Tuesday 22 April 2014


(Steven Knight, 2013)

Locke is based around such a simple premise that the execution has to be more or less perfect or else it fails utterly.
Tom Hardy is Ivan Locke, a foreman on a massive Birmingham building project who is driving down the M6 to London at night in order to be with a woman (Olivia Coleman) who is about to have his baby. While he drives he makes and takes a series of Bluetooth phone calls. It emerges that the baby is the product of a one-night stand and Locke barely knows the woman. He is leaving his project the night before a massive and massively important concrete pour, possibly jeopardising a $100 Million operation by leaving it in the hands of Donal (Andrew Scott), and virtually guaranteeing his own dismissal.
His wife and two sons are waiting for him to come home and watch football with them, but events force his hand, and by the time he reaches London, he hopes to have settled everything, both professional and personal.
Hardy is the only actor we see, sat behind the wheel of his BMW for most of this film, the others just a series of evocative voices on the other end of the line. He is strapped in, which helps, somehow, forcing us and Knight to focus upon his face and head, and guaranteeing that every tic and slightest expression has a seismic impact. Hardy is sensational here, portraying a good, principled man as he rapidly watches his life fall apart, all because of one mistake. We watch as his Locke goes from efficiency to despair, and Hardy sells it all. This is an intimate, precise study of this man, and much of the credit for that should go to the leading man.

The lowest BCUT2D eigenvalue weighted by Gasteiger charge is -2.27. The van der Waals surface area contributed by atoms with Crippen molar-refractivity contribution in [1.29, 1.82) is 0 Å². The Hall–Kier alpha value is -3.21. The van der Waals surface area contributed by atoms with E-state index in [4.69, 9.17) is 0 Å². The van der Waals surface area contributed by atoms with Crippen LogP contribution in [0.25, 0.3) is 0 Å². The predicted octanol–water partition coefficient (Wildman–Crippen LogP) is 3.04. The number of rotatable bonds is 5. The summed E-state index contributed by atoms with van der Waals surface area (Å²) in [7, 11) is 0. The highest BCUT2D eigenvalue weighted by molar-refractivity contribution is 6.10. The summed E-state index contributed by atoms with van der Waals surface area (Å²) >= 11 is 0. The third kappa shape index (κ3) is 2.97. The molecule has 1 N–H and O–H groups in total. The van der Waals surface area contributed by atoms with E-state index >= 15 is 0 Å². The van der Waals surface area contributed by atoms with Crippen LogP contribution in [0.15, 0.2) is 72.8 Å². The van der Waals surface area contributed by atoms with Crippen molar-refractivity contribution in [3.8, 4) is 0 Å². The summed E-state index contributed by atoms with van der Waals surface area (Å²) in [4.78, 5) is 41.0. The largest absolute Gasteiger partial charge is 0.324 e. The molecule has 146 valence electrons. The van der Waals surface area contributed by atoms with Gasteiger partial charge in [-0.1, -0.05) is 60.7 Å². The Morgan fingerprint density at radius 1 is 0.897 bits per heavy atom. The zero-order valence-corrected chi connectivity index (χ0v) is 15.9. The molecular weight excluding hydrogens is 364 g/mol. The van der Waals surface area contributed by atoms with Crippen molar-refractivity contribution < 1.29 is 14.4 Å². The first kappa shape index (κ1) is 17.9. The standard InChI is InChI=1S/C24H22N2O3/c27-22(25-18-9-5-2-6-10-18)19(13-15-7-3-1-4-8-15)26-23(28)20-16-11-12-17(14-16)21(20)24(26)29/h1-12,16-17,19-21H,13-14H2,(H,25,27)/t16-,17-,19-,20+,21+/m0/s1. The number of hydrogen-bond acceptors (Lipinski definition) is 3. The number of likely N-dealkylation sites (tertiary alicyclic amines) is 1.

Knight plays his part too, ensuring that Locke remains surprisingly, impressively cinematic throughout. The constant funnel of light that is the motorway is frequently beautiful, and Knight shoots Hardy from a variety of angles, colour and shadow passing across his face in lovely washes.
And it all works; works so well that what is essentially a small-scale family drama has accrued the level of tension and suspense more commonly experienced with a thriller. A giant step forward for Knight from Hummingbird, and further evidence that Hardy is currently one of our greatest screen actors.

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